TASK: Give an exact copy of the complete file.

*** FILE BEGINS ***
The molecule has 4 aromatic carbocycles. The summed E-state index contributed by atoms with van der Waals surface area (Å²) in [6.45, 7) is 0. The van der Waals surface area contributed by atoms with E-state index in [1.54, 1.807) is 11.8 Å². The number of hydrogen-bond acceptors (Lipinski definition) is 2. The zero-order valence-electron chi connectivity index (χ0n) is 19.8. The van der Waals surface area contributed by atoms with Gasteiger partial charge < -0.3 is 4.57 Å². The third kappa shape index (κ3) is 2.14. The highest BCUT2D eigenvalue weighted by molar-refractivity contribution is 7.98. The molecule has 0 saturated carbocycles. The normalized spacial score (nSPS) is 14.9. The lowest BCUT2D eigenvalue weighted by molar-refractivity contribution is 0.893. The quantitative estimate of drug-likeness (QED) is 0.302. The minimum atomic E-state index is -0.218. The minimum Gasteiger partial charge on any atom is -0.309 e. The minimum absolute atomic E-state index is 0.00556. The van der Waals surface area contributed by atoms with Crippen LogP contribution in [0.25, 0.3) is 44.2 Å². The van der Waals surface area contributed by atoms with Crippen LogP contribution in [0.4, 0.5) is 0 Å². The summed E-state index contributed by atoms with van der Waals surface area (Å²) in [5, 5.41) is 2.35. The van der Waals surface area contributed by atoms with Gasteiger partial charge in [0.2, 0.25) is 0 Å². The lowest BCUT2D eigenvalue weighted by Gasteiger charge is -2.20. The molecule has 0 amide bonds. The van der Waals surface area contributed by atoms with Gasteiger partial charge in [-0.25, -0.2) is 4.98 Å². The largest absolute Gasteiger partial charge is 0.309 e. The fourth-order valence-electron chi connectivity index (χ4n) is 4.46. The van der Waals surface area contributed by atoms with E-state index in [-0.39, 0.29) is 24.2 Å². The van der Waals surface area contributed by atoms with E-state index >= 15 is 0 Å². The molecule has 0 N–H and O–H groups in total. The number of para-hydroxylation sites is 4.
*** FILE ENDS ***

The molecule has 4 aromatic carbocycles. The summed E-state index contributed by atoms with van der Waals surface area (Å²) in [6.45, 7) is 0. The van der Waals surface area contributed by atoms with E-state index in [1.54, 1.807) is 11.8 Å². The number of hydrogen-bond acceptors (Lipinski definition) is 2. The zero-order valence-electron chi connectivity index (χ0n) is 19.8. The van der Waals surface area contributed by atoms with Gasteiger partial charge < -0.3 is 4.57 Å². The third kappa shape index (κ3) is 2.14. The highest BCUT2D eigenvalue weighted by molar-refractivity contribution is 7.98. The molecule has 0 saturated carbocycles. The normalized spacial score (nSPS) is 14.9. The lowest BCUT2D eigenvalue weighted by molar-refractivity contribution is 0.893. The quantitative estimate of drug-likeness (QED) is 0.302. The minimum atomic E-state index is -0.218. The minimum Gasteiger partial charge on any atom is -0.309 e. The minimum absolute atomic E-state index is 0.00556. The van der Waals surface area contributed by atoms with Crippen LogP contribution in [0.25, 0.3) is 44.2 Å². The van der Waals surface area contributed by atoms with Crippen LogP contribution in [0.4, 0.5) is 0 Å². The summed E-state index contributed by atoms with van der Waals surface area (Å²) in [5, 5.41) is 2.35. The van der Waals surface area contributed by atoms with Gasteiger partial charge in [0.2, 0.25) is 0 Å². The lowest BCUT2D eigenvalue weighted by Gasteiger charge is -2.20. The molecule has 0 amide bonds. The van der Waals surface area contributed by atoms with Gasteiger partial charge in [-0.25, -0.2) is 4.98 Å². The largest absolute Gasteiger partial charge is 0.309 e. The fourth-order valence-electron chi connectivity index (χ4n) is 4.46. The van der Waals surface area contributed by atoms with E-state index in [-0.39, 0.29) is 24.2 Å². The van der Waals surface area contributed by atoms with E-state index >= 15 is 0 Å². The molecule has 0 N–H and O–H groups in total. The number of para-hydroxylation sites is 4.